kitchen table math, the sequel: Enhancing Academic Motivation

Monday, December 17, 2007

Enhancing Academic Motivation

I've just ordered Enhancing Academic Motivation from Research Press thanks to a friend of mine whose child is seeing Dr. Brier. Every word out of Dr. Brier's mouth so far has rung true.

When I discovered that Dr. Brier had published with Research Press, I was sold. Research Press published the two books that shepherded Ed and me through our first years with Jimmy: Gerald Patterson's Living with Children and Wesley Becker's Parents Are Teachers. Both are classics.

Wes Becker worked with Engelmann on Project Follow-Through:

During the Project’s third year, we found out that Carl was leaving to go to Canada and become an investigator for the Ontario Institute for Studies and Education and a professor at the University of Toronto. He invited Valerie and me to join him. Valerie accepted; I tentatively declined.

Carl’s impending departure presented serious problems to the preschool project. The reason was that I was not qualified to head the project. The only degree I had was a BA in philosophy, and the position I held then was Senior Educational Specialist, which did not allow me to administer projects. Neither Jean nor Cookie could assume directorship of the project because they also lacked formal credentials.

The rumors were that the Institute for Research on Exceptional Children would take over the project and change it as soon as Carl left. I later found out that Jean and Carl met with Wesley Becker, a gifted professor in the Department of Psychology. Their goal was to seek his help in preserving the project. I had heard a lot about Wes Becker from my sister-in-law, Geraldine Piorkowski, who earned her PhD at the University of Illinois. Wes was her advisor; from her descriptions of him I assumed he could even run on water. Among other achievements, he had set the all-time track record at Stanford for attaining a PhD, entering as a freshman and taking only six years to earn a PhD in clinical psychology and statistics.

At the time he advised Geraldine, Wes was a cognitivist, but shortly after she received her PhD, he became an energetic exponent of Skinner’s behaviorism, which is based on evidence that behavior may be changed by manipulating positive or negative consequences that follow responses. Wes abandoned his earlier orientation because it lacked data of effectiveness, a signature characteristic of Wes. The professional articles that Wes wrote in the '60s show his change in orientation from 1961 to '67: “Measurement of Severity of Disorder in Schizophrenia by Means of the Holtzman Inkblot Test” (1961); “A Circumflex Model for Social Behavior in Children” (1964); “The Parent Attitude Research Instrument” (1965); “How We Encourage Cheating” (1966); and “The Contingent Use of Teacher Attention and Praise in Reducing Classroom Behavior Problems” (1967).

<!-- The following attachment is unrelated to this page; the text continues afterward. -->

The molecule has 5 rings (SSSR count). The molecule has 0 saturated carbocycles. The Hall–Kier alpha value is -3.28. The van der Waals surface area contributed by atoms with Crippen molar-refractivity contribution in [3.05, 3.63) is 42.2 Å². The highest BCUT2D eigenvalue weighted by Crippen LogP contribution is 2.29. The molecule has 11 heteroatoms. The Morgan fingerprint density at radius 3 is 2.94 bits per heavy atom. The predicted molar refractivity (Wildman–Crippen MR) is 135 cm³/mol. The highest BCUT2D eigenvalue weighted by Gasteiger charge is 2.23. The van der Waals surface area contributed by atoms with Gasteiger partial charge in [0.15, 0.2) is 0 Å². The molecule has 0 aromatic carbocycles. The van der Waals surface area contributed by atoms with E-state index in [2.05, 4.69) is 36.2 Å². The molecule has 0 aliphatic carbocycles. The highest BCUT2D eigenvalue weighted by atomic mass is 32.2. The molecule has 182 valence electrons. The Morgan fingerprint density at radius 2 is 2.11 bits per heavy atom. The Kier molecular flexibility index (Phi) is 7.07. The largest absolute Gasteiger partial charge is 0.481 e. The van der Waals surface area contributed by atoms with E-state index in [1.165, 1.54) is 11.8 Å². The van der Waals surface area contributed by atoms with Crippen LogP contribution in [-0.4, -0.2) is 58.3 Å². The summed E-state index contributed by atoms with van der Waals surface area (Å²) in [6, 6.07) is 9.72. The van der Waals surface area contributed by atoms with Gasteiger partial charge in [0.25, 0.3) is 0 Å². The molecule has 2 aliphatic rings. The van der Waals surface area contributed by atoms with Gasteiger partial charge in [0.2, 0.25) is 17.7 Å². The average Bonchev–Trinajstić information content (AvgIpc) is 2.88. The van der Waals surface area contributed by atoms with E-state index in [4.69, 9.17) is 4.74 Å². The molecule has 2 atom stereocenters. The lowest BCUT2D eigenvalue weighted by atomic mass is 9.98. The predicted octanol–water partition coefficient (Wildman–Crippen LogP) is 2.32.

I had met Becker only once. He had presented to our project staff and graduate students. He summarized his current research, which involved working with teachers in failed classrooms and teaching them techniques for using positive reinforcement with their students. His data showed that even though most teachers had to be instructed in how to give praise, and even though the praise some of them issued sounded contrived and unnatural, it changed students’ behavior. The basic thrust of Wes’s training was, “Catch kids in the act of being good.” His studies were among the first applications of Skinner’s version of behaviorism to humans and school settings.

After the meeting I told him about some of the observations we had made in the preschools. He listened, then asked, “Where’s the data?”

I told him I didn’t have any formal data related to the observations. He smiled and shrugged. The message this gesture conveyed was that if I wanted to demonstrate the validity of my assertions, I needed data.

Jean and Carl had set up their meeting to ask Wes if he would assume the role of director of our project. They didn’t have a chance to ask him, however. As they entered his office, he greeted them, and said, “I know why you’re here, and the answer is yes.”

I count this as one of the more amazing commitments a person could make. The project was embroiled in controversy. The work was demanding. By saying “yes,” Wes made an official break with the fortress of higher learning and moved to the trenches, the gritty realities of working with teachers and kids.

Wes brought some of his graduate and undergraduate students with him. Thirty years later, I still work with three of them: Doug Carnine, a shy undergraduate who had already authored articles that appeared in professional journals; Linda McRoberts, an adventurous and outspoken graduate student who later would become Linda Carnine; and Susan Stearns (now Susan Hanner), only nineteen years old but very smart and industrious.


Wes devoted some of his “free time” to writing the book, Applied Psychology for Teachers, a very ambitious work that covered everything related to effective practices and background information—from behavioral principles to the theoretical underpinnings of effective instruction and how to interpret data on student performance. I believe that Wes considered this book his ultimate achievement, an opus that positioned effective teaching and the analysis of learning in a framework that could be comprehended by undergraduates and that would establish DI as at least a contender in the field of education. The work, positioned as a textbook for undergraduates, was published by SRA in 1986. It was a colossal work—472 pages, in 8 1/2” x 11” format, with 275 references (over 11 pages).

It was another false hope. The book did not sell, was not adopted by more
than a handful of the faithful, and after only a few years, was discontinued by SRA. No other publisher was interested in it. I recently bought a copy of it online. It was in very good condition and cost $4.50.